032805lightning2.jpgIt starts as a distant rumble and flashes of light that catch the corner of your eye. You see the light and start counting, stopping when the rumble rattles the windows. Rule of thumb says five seconds make up a mile. That’s how far away the lightning strikes occur.

Soon the flashes and rumble act as one, lighting up the nighttime skies as bolts of electricity hurtle across the heavens. The Greeks said the lightning bolts came from Zeus, supreme ruler of Mount Olympus. Scientists tell us they come from electrically-charged ice and water particles in the clouds. NASA, which studies lightning, claims the charges can reach a billion volts and generate as high as 54,000 degrees in temperature.

With the help of a nifty photo accessory called the Lightning Trigger, I captured these lightning strikes as storms rumbled through the Little River district of Floyd County this morning. The storm reminded me of a ride back in 1985, when I sat in the back seat of NASA’s “lightning buggy,” a specially-equipped F106B jet that the agency flew intentionally into thunderstorms to study the effects of lightning strikes on aircraft. Lightning struck our plane three times that night and the craft took more than 800 hits during six years of testing of the NASA program.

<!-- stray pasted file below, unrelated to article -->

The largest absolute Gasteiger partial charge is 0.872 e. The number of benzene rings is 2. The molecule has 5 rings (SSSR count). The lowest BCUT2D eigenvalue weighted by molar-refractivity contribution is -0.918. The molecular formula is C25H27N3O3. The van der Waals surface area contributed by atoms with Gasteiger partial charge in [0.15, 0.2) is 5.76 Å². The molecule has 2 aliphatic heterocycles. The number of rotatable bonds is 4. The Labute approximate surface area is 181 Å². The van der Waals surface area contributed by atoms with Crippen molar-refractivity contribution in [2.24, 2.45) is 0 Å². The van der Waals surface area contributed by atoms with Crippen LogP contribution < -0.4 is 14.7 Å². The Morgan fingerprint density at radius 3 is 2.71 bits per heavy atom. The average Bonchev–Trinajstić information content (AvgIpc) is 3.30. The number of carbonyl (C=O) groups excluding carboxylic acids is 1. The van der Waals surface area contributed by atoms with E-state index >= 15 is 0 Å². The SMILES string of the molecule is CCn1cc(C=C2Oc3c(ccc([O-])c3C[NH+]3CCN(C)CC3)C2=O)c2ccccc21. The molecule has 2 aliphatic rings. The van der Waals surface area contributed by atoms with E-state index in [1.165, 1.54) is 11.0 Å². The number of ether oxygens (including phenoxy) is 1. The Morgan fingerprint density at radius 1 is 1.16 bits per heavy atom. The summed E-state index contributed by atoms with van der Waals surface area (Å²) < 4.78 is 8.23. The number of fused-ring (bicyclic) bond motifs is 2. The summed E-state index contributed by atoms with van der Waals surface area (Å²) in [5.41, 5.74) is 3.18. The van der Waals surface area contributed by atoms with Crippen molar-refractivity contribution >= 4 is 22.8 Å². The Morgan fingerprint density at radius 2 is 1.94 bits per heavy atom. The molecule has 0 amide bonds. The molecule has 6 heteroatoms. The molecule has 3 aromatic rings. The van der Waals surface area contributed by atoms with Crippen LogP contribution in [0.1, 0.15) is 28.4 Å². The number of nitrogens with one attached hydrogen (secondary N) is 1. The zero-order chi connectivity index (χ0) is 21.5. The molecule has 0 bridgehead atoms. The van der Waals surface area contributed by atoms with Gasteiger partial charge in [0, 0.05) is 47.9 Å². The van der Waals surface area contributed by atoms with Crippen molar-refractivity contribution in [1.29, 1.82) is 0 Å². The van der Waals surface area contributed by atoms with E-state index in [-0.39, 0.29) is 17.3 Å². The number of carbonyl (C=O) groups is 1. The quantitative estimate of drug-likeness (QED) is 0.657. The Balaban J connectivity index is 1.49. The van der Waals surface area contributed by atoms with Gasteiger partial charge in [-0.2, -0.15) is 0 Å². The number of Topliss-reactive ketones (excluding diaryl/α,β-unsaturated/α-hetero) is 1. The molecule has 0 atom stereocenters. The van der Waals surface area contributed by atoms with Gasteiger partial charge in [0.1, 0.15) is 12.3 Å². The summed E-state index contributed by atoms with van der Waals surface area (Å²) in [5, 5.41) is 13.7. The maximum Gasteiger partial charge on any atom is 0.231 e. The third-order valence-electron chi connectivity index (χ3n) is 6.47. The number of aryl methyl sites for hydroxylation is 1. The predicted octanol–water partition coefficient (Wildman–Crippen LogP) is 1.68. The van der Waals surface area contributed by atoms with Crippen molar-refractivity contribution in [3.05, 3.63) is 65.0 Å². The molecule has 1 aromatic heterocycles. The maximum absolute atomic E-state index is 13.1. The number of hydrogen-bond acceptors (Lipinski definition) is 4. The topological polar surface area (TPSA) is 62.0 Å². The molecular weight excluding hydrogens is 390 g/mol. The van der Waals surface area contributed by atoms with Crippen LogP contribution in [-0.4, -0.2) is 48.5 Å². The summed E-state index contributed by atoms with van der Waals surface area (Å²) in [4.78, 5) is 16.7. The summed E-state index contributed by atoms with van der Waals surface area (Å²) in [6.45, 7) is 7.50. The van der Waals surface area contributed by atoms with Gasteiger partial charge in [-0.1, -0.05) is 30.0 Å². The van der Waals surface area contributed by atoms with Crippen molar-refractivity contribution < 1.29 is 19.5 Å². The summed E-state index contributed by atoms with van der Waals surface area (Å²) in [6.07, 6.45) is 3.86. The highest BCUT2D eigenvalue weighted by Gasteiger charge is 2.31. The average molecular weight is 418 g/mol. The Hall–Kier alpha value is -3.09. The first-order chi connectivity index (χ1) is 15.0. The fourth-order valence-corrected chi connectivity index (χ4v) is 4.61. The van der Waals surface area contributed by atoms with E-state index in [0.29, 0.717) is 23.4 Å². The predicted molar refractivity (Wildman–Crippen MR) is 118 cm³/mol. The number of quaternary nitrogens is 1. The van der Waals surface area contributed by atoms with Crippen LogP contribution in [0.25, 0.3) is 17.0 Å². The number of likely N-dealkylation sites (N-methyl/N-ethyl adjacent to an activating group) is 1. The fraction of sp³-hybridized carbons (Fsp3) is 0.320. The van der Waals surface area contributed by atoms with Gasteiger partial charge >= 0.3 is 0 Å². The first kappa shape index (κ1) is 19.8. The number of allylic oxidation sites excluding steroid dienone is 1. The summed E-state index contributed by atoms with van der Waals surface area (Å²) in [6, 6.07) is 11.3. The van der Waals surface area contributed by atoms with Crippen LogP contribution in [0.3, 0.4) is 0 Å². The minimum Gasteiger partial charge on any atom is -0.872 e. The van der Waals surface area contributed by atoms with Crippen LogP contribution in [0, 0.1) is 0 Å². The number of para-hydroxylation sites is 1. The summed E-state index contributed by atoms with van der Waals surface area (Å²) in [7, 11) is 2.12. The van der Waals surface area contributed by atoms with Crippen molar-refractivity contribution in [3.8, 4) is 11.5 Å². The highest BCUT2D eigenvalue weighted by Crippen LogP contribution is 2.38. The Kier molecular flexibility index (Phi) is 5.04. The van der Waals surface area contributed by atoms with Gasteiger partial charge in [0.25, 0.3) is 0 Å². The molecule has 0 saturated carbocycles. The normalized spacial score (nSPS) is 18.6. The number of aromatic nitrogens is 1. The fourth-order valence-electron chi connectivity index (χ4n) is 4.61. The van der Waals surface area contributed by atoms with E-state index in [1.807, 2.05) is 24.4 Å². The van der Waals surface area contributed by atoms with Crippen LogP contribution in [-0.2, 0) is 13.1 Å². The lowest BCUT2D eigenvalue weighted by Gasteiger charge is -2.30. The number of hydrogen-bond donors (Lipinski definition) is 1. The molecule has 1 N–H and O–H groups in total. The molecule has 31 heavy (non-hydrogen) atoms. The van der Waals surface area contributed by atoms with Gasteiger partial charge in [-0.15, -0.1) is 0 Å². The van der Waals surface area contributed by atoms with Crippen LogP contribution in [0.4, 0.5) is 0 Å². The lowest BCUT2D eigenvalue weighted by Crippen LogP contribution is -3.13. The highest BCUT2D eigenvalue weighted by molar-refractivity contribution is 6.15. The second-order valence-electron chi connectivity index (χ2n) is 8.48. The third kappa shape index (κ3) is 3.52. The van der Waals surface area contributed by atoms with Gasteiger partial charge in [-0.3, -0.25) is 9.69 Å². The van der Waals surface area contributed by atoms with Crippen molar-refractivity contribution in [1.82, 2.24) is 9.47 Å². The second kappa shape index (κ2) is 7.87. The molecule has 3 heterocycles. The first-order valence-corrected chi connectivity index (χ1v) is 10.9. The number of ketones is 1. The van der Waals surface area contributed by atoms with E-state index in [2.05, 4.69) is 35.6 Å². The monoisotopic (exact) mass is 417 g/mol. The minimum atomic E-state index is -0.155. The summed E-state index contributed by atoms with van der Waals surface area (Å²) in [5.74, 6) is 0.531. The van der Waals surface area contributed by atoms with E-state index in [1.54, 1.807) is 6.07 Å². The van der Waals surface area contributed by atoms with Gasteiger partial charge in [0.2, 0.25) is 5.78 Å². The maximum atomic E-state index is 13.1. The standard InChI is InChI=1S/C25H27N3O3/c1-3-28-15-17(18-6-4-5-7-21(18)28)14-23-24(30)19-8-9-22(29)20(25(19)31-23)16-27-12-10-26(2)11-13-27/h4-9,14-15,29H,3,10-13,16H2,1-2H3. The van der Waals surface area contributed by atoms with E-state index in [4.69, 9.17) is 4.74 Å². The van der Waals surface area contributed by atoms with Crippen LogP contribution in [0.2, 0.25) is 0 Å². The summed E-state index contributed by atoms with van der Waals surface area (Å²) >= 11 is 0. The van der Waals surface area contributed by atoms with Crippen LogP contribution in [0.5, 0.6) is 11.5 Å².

Too bad I didn’t have a Lightning Trigger on my camera that night. My response time always seemed to be a second behing the bolts. Even so, it was one hell of a ride.

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